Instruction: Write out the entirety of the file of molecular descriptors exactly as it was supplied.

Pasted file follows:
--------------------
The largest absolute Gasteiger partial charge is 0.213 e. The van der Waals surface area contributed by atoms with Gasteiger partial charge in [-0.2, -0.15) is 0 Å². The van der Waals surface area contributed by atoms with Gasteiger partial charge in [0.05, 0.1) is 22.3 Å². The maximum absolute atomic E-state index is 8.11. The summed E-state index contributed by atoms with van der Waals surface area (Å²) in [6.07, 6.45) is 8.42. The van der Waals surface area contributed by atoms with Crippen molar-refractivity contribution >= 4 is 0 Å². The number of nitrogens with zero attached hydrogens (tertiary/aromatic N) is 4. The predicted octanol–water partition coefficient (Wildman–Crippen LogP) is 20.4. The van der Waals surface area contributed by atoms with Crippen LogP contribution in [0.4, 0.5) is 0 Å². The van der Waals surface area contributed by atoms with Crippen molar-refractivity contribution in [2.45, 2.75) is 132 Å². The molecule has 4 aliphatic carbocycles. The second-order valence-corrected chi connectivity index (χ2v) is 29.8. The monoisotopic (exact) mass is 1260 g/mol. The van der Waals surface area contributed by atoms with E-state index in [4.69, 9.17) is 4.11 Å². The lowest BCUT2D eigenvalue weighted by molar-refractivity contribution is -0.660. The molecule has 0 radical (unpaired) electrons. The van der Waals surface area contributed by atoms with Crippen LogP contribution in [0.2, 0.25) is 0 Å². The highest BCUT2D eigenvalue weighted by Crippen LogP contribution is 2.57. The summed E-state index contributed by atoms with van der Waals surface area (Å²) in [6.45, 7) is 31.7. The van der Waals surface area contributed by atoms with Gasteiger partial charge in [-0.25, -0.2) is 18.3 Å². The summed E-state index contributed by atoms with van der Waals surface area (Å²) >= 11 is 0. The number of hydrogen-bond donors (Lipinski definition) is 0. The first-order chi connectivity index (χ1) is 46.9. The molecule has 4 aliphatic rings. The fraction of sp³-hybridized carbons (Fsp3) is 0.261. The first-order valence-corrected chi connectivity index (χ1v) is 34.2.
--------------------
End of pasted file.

The largest absolute Gasteiger partial charge is 0.213 e. The van der Waals surface area contributed by atoms with Gasteiger partial charge in [-0.2, -0.15) is 0 Å². The van der Waals surface area contributed by atoms with Gasteiger partial charge in [0.05, 0.1) is 22.3 Å². The maximum absolute atomic E-state index is 8.11. The summed E-state index contributed by atoms with van der Waals surface area (Å²) in [6.07, 6.45) is 8.42. The van der Waals surface area contributed by atoms with Crippen molar-refractivity contribution >= 4 is 0 Å². The number of nitrogens with zero attached hydrogens (tertiary/aromatic N) is 4. The predicted octanol–water partition coefficient (Wildman–Crippen LogP) is 20.4. The van der Waals surface area contributed by atoms with Crippen LogP contribution in [0.4, 0.5) is 0 Å². The van der Waals surface area contributed by atoms with Crippen molar-refractivity contribution in [2.45, 2.75) is 132 Å². The molecule has 4 aliphatic carbocycles. The second-order valence-corrected chi connectivity index (χ2v) is 29.8. The monoisotopic (exact) mass is 1260 g/mol. The van der Waals surface area contributed by atoms with E-state index in [4.69, 9.17) is 4.11 Å². The lowest BCUT2D eigenvalue weighted by molar-refractivity contribution is -0.660. The molecule has 0 radical (unpaired) electrons. The van der Waals surface area contributed by atoms with Crippen LogP contribution in [0.2, 0.25) is 0 Å². The highest BCUT2D eigenvalue weighted by Crippen LogP contribution is 2.57. The summed E-state index contributed by atoms with van der Waals surface area (Å²) in [6.45, 7) is 31.7. The van der Waals surface area contributed by atoms with Gasteiger partial charge in [-0.25, -0.2) is 18.3 Å². The summed E-state index contributed by atoms with van der Waals surface area (Å²) >= 11 is 0. The number of hydrogen-bond donors (Lipinski definition) is 0. The first-order chi connectivity index (χ1) is 46.9. The molecule has 4 aliphatic rings. The fraction of sp³-hybridized carbons (Fsp3) is 0.261. The first-order valence-corrected chi connectivity index (χ1v) is 34.2.